As copyright infringement lawsuits go, this is a doozy: $100 MILLION!

As copyright infringement lawsuits go, this is a doozy: $100 MILLION!
Then there’s the pending litigation involving Tim McGraw and Faith Hill and a song he wrote for them. (See the whole kerfluffle around Bruno Mars’ “Uptown Funk” and the weirdness of the “Stairway to Heaven” trial.)
But now there’s a new twist. It gets even weirder. They were burned for millions when the family successfully argued that “Blurred Lines” sounded way too much like “Got to Give It Up.” The defense of the song being a homage to the original did not cut it with a judge and jury. Now he’s been hit was a $100 million plagiarism lawsuit by the estate of Marvin Gaye over the song “Thinking Out Loud.”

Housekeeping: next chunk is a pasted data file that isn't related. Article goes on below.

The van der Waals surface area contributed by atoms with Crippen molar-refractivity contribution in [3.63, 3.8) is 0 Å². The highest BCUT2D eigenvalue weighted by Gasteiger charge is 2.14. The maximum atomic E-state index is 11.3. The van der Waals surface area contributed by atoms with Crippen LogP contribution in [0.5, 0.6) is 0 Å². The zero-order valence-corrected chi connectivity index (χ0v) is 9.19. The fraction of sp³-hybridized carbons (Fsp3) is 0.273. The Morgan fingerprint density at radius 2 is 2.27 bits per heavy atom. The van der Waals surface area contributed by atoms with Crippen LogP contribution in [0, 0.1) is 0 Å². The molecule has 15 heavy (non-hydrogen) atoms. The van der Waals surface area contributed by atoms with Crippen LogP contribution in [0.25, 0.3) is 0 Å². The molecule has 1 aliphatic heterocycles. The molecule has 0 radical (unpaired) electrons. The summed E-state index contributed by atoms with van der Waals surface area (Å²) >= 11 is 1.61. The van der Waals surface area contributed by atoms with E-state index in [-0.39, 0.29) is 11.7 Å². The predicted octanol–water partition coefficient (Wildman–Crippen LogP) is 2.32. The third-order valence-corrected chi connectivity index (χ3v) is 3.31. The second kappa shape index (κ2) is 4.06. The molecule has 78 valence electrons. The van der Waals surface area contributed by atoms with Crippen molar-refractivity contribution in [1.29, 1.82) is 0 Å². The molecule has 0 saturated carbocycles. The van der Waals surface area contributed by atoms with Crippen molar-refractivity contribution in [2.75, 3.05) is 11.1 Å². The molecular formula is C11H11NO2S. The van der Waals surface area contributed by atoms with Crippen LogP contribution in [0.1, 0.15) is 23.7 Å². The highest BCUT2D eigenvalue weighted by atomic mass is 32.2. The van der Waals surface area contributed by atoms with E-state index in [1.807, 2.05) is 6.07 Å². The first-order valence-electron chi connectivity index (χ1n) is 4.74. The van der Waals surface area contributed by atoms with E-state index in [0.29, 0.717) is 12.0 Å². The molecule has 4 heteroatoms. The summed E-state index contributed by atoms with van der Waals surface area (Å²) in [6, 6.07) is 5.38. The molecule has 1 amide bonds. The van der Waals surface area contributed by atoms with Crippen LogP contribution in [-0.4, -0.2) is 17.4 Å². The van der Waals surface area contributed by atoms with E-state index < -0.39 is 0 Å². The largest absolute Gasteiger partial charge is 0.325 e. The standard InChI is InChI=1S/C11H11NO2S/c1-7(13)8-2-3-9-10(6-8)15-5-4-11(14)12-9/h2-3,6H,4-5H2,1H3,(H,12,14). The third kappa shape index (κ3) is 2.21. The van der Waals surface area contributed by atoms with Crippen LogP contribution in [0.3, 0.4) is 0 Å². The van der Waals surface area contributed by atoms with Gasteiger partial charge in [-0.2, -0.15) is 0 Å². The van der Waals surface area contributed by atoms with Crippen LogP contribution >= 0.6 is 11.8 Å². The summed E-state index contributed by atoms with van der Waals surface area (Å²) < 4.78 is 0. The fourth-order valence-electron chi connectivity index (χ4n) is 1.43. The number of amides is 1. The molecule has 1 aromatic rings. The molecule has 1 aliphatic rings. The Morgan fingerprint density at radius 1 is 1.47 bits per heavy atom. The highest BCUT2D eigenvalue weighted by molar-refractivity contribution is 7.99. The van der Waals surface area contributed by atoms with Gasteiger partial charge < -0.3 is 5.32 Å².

Before we go any further, let’s contrast and compare, beginning with Ed’s song. The founder of that company is a banker named David Pullman. This has since led to a bunch of ambulance-chasing cases where lawyers claim that a client with an old hit has been infringed upon by a new artist. That ain’t nothing, though. Back in the 90s, he came up with the idea of buying up an artist’s catalogue for a specific period during which he would be allowed to exploit that material for commercial gain. According to the Gaye estate, Sheeran swiped various components of “Let’s Get It On” for his composition without permission or attribution, thereby violating copyright. As musicologist pick apart the two songs looking for overlaps, a co-defendant on the Structured Assets side is an adopted daughter of Townsend, which may or may not affect her claim to a piece of step-dad’s music. The artists got years’ worth of royalties up front and it was up to Pullman to make that money back plus some kind of profit for himself. Now he’s Marvin Gaye’s “Let’s Get It On,” recorded in 1973. Same guy. If this sounds like the infamous Bowie Bonds, you’re right. Structured Assets then filed a new lawsuit claiming copyright infringement. That will be $100 MILLION, please. Last month, a company called Structured Asset Sales asked to join the original lawsuit as an additional plaintiff. Ed Sheeran is no stranger to being sued for plagiarism. In other words, this whole thing is a big mess and involves far, far more than just a couple of shared notes and beats. If this is your thing, The Hollywood Reporter has some excellent analysis here. He settled a case over his song “Photograph,” giving up some songwriting credits. At some point, Structured Assets made a deal with one of Ed Townsend’s children who claimed to own a piece of “Let’s Get It On.” It’s because of this relationship between Structured Asset and Clef Michael Townsend that they want in on the Gaye family lawsuit. As Robin Thicke and Pharell Williams know, you do NOT mess with the Gaye estate. However, this request was denied by a judge who said that they waited too long to get involved.   He also did similar deals with the Isley Brothers and James Brown. The lawsuit, filed in 2016 with “Let’s Get It On” co-writer Ed Townsend, has yet to be resolved.